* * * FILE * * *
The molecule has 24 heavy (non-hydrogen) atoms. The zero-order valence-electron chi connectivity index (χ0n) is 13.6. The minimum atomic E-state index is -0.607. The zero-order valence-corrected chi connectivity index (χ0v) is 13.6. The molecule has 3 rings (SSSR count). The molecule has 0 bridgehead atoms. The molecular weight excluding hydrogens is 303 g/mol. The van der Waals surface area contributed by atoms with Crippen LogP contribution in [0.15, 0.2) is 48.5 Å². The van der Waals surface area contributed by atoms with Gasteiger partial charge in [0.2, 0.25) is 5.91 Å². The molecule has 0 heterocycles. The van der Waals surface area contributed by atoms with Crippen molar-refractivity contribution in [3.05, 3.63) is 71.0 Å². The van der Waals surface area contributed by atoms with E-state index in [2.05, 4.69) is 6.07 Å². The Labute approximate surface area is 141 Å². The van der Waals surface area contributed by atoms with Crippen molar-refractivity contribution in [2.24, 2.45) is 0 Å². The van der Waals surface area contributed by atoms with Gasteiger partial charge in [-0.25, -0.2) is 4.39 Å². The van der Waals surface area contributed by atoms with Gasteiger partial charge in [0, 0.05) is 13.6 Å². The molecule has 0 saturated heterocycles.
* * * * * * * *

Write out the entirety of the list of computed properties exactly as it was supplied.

The molecule has 24 heavy (non-hydrogen) atoms. The zero-order valence-electron chi connectivity index (χ0n) is 13.6. The minimum atomic E-state index is -0.607. The zero-order valence-corrected chi connectivity index (χ0v) is 13.6. The molecule has 3 rings (SSSR count). The molecule has 0 bridgehead atoms. The molecular weight excluding hydrogens is 303 g/mol. The van der Waals surface area contributed by atoms with Crippen LogP contribution in [0.15, 0.2) is 48.5 Å². The van der Waals surface area contributed by atoms with Gasteiger partial charge in [0.2, 0.25) is 5.91 Å². The molecule has 0 heterocycles. The van der Waals surface area contributed by atoms with Crippen molar-refractivity contribution in [3.05, 3.63) is 71.0 Å². The van der Waals surface area contributed by atoms with E-state index in [2.05, 4.69) is 6.07 Å². The Labute approximate surface area is 141 Å². The van der Waals surface area contributed by atoms with Crippen molar-refractivity contribution in [2.24, 2.45) is 0 Å². The van der Waals surface area contributed by atoms with Gasteiger partial charge in [-0.25, -0.2) is 4.39 Å². The van der Waals surface area contributed by atoms with Gasteiger partial charge in [0, 0.05) is 13.6 Å². The molecule has 0 saturated heterocycles.